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For more than a year my studies on the WMPVN rule space have been increasingly drawn to rules of the form WMPVN-45678x_459_n, where the x indicates the presence or absence of c that signifies "survive 12" and n is the number of "colors" which is two more than the number of "dying" states. As the rate of growth of "chaotic core" increases with decreasing n, my results to date are for n>10.

Like all the rules I've been studying these past three and a half years, the critical feature is the ability of two close c/2 spaceships to interact to leave a puffer trail. In the cases I'm concerned about here, those trails can involve one or two "growth shoulders" which are almost equivalent to wick stretchers in other rules as a 3 in 2 sloping edge forms between the c/2 engine and the point of the shoulder which repeats period 2m at a displacement of (m-3, 2) where m is quite variable but of order 100.

As shown in the attached screen capture from WMPVN-45678c_459_17, "gutters" and "braids" can persist behind the sloping edge because they are immune to disturbance from the side and only erode into tail chaos at less than c/2. That image shows each shoulder eventually settling down to a p9576 cycle leaving a gutter plus a braid repeating on a 126 cell lateral cycle, but only after following its own distinct path into that attractor basin.

Before today it had seemed that growth shoulders all either terminate quite quickly, leaving an adorned c/2 engine that may or may not trail one or two gutters/braids or would settle into a large attractor basin characteristic of the particular rule, at least for some values of n.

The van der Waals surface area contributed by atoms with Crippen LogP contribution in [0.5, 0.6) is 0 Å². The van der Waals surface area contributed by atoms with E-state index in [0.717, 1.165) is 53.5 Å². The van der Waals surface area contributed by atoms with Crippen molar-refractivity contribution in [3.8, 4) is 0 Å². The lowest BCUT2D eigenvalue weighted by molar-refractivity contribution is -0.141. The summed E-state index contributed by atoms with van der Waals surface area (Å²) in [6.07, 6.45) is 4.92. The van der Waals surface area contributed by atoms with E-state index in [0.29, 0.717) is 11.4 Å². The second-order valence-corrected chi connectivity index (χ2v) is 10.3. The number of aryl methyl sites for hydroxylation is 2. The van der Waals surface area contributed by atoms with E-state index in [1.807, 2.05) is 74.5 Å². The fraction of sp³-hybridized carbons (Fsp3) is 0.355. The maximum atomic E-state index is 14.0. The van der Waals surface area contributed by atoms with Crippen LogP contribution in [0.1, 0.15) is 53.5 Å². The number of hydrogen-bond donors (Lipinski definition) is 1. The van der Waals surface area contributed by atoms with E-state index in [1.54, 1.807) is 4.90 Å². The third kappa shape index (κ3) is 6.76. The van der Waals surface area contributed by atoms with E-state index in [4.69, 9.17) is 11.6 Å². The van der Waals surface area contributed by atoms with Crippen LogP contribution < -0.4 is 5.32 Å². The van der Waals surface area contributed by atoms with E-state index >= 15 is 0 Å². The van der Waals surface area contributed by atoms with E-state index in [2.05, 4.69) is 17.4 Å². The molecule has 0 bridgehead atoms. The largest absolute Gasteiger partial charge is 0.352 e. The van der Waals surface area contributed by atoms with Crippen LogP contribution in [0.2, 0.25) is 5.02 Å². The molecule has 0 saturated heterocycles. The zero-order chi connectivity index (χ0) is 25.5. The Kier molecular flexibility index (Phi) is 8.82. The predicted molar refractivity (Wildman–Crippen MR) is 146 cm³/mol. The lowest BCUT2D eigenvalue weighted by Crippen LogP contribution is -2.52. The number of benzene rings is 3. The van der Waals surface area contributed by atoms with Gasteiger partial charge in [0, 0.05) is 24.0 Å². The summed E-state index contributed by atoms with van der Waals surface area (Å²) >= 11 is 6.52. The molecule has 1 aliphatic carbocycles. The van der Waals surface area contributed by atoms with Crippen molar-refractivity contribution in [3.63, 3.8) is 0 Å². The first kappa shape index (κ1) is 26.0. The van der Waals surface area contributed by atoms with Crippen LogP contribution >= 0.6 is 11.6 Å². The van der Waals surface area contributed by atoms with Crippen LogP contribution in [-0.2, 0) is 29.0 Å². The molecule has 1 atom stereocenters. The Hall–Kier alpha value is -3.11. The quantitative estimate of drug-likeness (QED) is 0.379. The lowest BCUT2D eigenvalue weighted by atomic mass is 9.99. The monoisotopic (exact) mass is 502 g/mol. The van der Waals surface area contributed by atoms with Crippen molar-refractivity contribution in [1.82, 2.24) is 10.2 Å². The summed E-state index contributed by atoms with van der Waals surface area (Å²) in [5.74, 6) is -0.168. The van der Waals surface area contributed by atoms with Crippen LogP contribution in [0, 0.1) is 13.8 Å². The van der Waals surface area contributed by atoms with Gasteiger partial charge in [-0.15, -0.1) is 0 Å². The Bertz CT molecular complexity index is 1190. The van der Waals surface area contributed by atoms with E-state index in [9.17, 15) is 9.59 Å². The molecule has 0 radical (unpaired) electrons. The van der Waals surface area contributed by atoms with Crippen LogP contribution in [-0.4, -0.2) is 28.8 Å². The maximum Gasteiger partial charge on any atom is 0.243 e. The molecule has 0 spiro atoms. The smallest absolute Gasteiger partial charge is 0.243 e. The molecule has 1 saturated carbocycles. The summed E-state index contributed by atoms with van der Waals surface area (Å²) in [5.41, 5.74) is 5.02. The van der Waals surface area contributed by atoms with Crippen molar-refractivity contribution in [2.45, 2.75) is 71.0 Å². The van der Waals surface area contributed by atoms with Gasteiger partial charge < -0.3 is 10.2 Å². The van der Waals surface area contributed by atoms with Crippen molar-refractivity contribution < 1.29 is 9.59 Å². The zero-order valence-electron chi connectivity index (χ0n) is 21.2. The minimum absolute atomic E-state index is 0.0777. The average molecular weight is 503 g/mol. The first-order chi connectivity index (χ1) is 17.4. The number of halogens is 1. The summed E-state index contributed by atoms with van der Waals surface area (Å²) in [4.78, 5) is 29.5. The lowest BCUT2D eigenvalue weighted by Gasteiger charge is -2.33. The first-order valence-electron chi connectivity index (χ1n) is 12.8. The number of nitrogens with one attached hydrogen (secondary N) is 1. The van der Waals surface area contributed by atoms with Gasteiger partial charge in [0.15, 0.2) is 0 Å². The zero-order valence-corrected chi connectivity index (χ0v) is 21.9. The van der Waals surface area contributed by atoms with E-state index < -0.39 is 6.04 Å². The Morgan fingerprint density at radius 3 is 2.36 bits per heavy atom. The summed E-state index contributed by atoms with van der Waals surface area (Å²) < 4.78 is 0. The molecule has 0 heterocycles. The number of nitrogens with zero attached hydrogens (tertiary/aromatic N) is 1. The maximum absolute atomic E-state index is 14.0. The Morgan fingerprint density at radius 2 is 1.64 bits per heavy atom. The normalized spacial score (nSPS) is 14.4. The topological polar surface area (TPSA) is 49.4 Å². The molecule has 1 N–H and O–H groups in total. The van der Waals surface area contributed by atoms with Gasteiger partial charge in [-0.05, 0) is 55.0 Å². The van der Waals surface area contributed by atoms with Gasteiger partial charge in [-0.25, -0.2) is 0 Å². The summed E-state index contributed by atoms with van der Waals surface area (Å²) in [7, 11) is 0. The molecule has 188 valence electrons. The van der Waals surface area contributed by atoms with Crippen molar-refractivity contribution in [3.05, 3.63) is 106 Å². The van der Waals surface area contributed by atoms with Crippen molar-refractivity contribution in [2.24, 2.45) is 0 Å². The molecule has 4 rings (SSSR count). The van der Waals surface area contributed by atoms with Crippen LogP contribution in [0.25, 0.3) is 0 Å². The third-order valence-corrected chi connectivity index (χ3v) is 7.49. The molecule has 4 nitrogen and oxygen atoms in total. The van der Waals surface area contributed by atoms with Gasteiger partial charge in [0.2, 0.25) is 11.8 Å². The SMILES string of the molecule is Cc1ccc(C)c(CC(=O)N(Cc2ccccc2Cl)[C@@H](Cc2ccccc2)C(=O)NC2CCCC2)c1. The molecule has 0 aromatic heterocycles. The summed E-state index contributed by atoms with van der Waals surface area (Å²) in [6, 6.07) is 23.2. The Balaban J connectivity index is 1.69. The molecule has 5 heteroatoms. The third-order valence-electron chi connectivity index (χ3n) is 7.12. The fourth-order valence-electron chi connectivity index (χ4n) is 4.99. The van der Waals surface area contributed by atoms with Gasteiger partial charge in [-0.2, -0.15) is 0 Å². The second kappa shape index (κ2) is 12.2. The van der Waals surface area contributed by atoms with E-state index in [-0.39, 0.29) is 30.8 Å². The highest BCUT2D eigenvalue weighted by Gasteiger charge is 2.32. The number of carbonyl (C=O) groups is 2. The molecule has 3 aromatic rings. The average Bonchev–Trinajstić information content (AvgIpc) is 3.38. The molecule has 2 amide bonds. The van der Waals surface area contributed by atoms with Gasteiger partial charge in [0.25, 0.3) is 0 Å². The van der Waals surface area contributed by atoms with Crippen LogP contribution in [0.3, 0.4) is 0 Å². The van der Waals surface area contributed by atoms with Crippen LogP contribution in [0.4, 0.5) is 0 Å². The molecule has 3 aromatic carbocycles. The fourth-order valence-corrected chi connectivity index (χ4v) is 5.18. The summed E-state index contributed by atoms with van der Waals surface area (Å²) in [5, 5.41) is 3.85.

Today that all changed. The first seed I tried with WMPVN-45678c_459_11 has bilateral symmetry and produced a (pair of) growth shoulder(s) which formed five trailing gutters separated by 16 cells laterally at p1008 before "climbing out" of that attractor basin, forming three more gutters at different separations and eventually terminating in the same persistent form as narrower engines.

On reflection, it took the strong visual clues inherent in gutters and braids to make obvious something I'd seen occasional clues of in very different rules. Cyclic behaviour (growth) can sometimes be subject to what looks like spontaneous termination, but only when the peak speed of chaotic disturbance matches the speed of growth. While the typical speed of spread of a perturbation within chaotic core in the rules I've been studying is significantly less than c/2, there are also processes which can move along suitable orderly substrates/tracks at c. (In fact such processes are fundamental to eroding out the gaps between the persistent gutters and braids discussed here, but that is a whole other story.)

What matters here is that

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